Tasmania’s North West Coastal Pathway is one of the state’s key off road trails, and while parts have been built, gaps still remain.
Identified for a decade as one of Australia’s great coastal rides, when finished the North West Coastal Pathway will be a 110km off-road trail that links Latrobe to Devonport and on to Wynard.
While sections of the pathway exist, gaps within the trail remain, like the historic, disused rail bridge in Forth which the state government has committed $450,000 to transform into a shared path.
The pathway has the enormous potential to revitalise tourism in the area and provide locals with a safe, separated cycleway. But without consistent sources of funding and ongoing council support, progress to fill the gaps has been slow.
This project dates back to 1997, with the full proposal fleshed out by the Cradle Coast Authority in 2010. We’re keen to see it funded and completed.
Councils and the State Government must continue to work together to extend the pathway and fill the gaps.
UPDATE – Federal funding announced and councils committed
The future is looking promising for the North-West Coastal pathway, with $4.8 million in federal funding announced in May 2018 and councils backing the project in August 2017.
The state government announced $450,000 funding in March 2018 to convert the old Forth River Bridge into part of the pathway.
The State Government, Burnie Council and the Waratah-Wynyard Council have already announced $3.7 million of funding to convert the disused rail corridor between Burnie and Wynyard into a shared pathway. Work is expected to start on this section in late 2018.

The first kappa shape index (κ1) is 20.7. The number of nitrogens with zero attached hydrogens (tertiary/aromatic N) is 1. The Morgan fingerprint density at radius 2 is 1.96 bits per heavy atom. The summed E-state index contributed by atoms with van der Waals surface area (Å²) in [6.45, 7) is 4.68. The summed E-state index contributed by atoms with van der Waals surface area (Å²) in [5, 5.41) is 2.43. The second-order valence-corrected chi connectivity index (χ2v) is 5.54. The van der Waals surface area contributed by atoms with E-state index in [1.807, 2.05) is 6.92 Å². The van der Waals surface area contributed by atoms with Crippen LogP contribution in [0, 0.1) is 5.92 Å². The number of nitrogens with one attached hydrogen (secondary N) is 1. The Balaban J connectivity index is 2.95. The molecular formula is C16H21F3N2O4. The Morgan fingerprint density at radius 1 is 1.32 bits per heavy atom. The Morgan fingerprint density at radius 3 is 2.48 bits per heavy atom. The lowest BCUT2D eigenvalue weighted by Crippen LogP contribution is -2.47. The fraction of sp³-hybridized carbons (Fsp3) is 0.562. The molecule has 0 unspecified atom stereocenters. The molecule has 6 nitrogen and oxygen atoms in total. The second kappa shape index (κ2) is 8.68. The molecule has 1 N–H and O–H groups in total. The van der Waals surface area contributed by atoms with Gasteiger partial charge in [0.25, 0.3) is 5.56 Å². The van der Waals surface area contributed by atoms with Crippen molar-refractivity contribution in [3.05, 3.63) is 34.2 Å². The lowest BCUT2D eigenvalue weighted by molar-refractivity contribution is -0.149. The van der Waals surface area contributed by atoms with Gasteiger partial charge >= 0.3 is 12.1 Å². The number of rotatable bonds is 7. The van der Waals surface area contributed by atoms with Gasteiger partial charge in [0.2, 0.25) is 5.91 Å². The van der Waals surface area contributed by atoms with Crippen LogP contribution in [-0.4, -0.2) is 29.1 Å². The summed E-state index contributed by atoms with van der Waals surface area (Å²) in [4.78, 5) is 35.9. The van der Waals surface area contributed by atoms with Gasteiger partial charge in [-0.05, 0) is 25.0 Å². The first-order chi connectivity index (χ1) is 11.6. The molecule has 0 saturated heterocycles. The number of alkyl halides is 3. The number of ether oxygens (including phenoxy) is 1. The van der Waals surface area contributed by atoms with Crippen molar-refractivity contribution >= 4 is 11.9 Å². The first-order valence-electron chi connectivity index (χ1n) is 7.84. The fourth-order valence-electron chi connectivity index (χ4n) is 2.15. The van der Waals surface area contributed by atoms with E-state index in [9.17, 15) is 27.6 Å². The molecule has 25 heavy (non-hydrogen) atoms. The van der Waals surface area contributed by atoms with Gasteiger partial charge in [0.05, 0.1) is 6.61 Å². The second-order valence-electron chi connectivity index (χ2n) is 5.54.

For the pathway to be a success and progress quickly, it needs the state government to match federal government funding for the Sulphur Creek to Latrobe sections.
Once the state government pledges money for this section of the path it will leave the Burnie to Heybridge section as the last remaining part to be designed and funded.
There are a few considerations that are yet to be resolved in the design of the final sections.
- The shared path concept must extend for the length of the pathway to ensure people have the choice of riding or walking the entire path.
- Allowing riders to mix with traffic in small sections must be accompanied by 30km speed limits and obvious signage and linemarking, otherwise younger and older riders may be scared off.
- Ideally riders and walkers are separated from traffic for the entire pathway. If this can’t be achieved with current funding, plans need to be put in place to allow it to happen at a later date.
We’ll continue to work behind the scenes with local stakeholders and decision-makers to keep progress on track.
In the meantime, here’s how you can help us:
Contact state MPs
Contact your local MP to let them know you support the calls for the state government to provide funding of $4.8 million to finish the Sulphur Creek to Latrobe sections of the pathway.MP details
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